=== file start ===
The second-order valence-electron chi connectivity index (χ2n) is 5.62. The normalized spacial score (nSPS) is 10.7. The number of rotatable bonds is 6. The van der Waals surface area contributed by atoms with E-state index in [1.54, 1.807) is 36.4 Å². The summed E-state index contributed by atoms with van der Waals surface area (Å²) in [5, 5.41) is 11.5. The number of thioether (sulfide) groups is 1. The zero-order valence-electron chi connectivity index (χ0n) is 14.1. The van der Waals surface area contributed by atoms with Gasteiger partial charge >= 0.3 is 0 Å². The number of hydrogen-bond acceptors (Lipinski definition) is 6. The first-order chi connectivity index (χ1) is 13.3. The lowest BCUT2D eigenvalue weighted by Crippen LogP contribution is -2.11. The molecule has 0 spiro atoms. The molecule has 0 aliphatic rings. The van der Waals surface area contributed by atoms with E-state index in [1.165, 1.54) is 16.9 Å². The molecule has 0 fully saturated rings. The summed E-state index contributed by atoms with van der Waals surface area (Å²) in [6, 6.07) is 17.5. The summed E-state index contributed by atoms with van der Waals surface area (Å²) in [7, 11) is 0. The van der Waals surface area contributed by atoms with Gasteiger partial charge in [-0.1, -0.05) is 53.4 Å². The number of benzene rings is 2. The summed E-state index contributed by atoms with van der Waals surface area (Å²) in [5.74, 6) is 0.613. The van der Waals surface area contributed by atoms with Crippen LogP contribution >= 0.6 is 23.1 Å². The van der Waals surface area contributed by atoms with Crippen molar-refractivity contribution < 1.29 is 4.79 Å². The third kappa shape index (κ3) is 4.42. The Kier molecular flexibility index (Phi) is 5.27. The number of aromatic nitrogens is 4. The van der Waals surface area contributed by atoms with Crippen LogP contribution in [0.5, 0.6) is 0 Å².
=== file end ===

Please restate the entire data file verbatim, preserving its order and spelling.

The second-order valence-electron chi connectivity index (χ2n) is 5.62. The normalized spacial score (nSPS) is 10.7. The number of rotatable bonds is 6. The van der Waals surface area contributed by atoms with E-state index in [1.54, 1.807) is 36.4 Å². The summed E-state index contributed by atoms with van der Waals surface area (Å²) in [5, 5.41) is 11.5. The number of thioether (sulfide) groups is 1. The zero-order valence-electron chi connectivity index (χ0n) is 14.1. The van der Waals surface area contributed by atoms with Gasteiger partial charge >= 0.3 is 0 Å². The number of hydrogen-bond acceptors (Lipinski definition) is 6. The first-order chi connectivity index (χ1) is 13.3. The lowest BCUT2D eigenvalue weighted by Crippen LogP contribution is -2.11. The molecule has 0 spiro atoms. The molecule has 0 aliphatic rings. The van der Waals surface area contributed by atoms with E-state index in [1.165, 1.54) is 16.9 Å². The molecule has 0 fully saturated rings. The summed E-state index contributed by atoms with van der Waals surface area (Å²) in [6, 6.07) is 17.5. The summed E-state index contributed by atoms with van der Waals surface area (Å²) in [7, 11) is 0. The van der Waals surface area contributed by atoms with Gasteiger partial charge in [-0.1, -0.05) is 53.4 Å². The number of benzene rings is 2. The summed E-state index contributed by atoms with van der Waals surface area (Å²) in [5.74, 6) is 0.613. The van der Waals surface area contributed by atoms with Crippen LogP contribution >= 0.6 is 23.1 Å². The van der Waals surface area contributed by atoms with Crippen molar-refractivity contribution < 1.29 is 4.79 Å². The third kappa shape index (κ3) is 4.42. The Kier molecular flexibility index (Phi) is 5.27. The number of aromatic nitrogens is 4. The van der Waals surface area contributed by atoms with Crippen LogP contribution in [0.5, 0.6) is 0 Å².